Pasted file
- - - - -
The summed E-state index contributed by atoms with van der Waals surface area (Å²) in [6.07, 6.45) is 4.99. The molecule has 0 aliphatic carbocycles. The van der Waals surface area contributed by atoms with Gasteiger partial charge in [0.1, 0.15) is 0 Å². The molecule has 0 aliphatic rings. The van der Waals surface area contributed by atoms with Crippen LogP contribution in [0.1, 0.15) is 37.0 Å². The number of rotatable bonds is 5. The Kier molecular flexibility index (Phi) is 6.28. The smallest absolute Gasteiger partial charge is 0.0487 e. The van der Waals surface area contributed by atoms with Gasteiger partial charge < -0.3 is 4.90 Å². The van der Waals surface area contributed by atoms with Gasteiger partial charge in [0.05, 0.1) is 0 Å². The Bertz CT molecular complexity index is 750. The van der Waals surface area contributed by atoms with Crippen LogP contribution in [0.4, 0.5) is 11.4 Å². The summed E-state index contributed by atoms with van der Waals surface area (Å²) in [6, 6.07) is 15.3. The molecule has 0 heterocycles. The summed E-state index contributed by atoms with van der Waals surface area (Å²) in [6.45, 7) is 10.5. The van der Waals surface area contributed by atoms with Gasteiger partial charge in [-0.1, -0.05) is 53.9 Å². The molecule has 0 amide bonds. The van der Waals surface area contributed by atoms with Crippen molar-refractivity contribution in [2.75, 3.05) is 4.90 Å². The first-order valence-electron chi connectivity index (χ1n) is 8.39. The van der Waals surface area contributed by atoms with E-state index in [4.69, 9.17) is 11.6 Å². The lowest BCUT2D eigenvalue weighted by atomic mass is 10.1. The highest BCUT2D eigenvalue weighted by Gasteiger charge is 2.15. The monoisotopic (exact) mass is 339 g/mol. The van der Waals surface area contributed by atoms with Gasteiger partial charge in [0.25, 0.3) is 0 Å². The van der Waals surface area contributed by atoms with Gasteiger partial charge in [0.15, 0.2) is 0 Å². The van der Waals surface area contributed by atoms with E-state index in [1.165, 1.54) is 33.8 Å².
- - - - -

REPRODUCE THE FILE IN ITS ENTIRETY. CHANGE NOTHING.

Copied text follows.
The summed E-state index contributed by atoms with van der Waals surface area (Å²) in [6.07, 6.45) is 4.99. The molecule has 0 aliphatic carbocycles. The van der Waals surface area contributed by atoms with Gasteiger partial charge in [0.1, 0.15) is 0 Å². The molecule has 0 aliphatic rings. The van der Waals surface area contributed by atoms with Crippen LogP contribution in [0.1, 0.15) is 37.0 Å². The number of rotatable bonds is 5. The Kier molecular flexibility index (Phi) is 6.28. The smallest absolute Gasteiger partial charge is 0.0487 e. The van der Waals surface area contributed by atoms with Gasteiger partial charge < -0.3 is 4.90 Å². The van der Waals surface area contributed by atoms with Gasteiger partial charge in [0.05, 0.1) is 0 Å². The Bertz CT molecular complexity index is 750. The van der Waals surface area contributed by atoms with Crippen LogP contribution in [0.4, 0.5) is 11.4 Å². The summed E-state index contributed by atoms with van der Waals surface area (Å²) in [6, 6.07) is 15.3. The molecule has 0 heterocycles. The summed E-state index contributed by atoms with van der Waals surface area (Å²) in [6.45, 7) is 10.5. The van der Waals surface area contributed by atoms with Gasteiger partial charge in [-0.1, -0.05) is 53.9 Å². The molecule has 0 amide bonds. The van der Waals surface area contributed by atoms with Crippen molar-refractivity contribution in [2.75, 3.05) is 4.90 Å². The first-order valence-electron chi connectivity index (χ1n) is 8.39. The van der Waals surface area contributed by atoms with E-state index in [4.69, 9.17) is 11.6 Å². The lowest BCUT2D eigenvalue weighted by atomic mass is 10.1. The highest BCUT2D eigenvalue weighted by Gasteiger charge is 2.15. The monoisotopic (exact) mass is 339 g/mol. The van der Waals surface area contributed by atoms with Gasteiger partial charge in [0.25, 0.3) is 0 Å². The van der Waals surface area contributed by atoms with Gasteiger partial charge in [0.15, 0.2) is 0 Å². The van der Waals surface area contributed by atoms with E-state index in [1.165, 1.54) is 33.8 Å².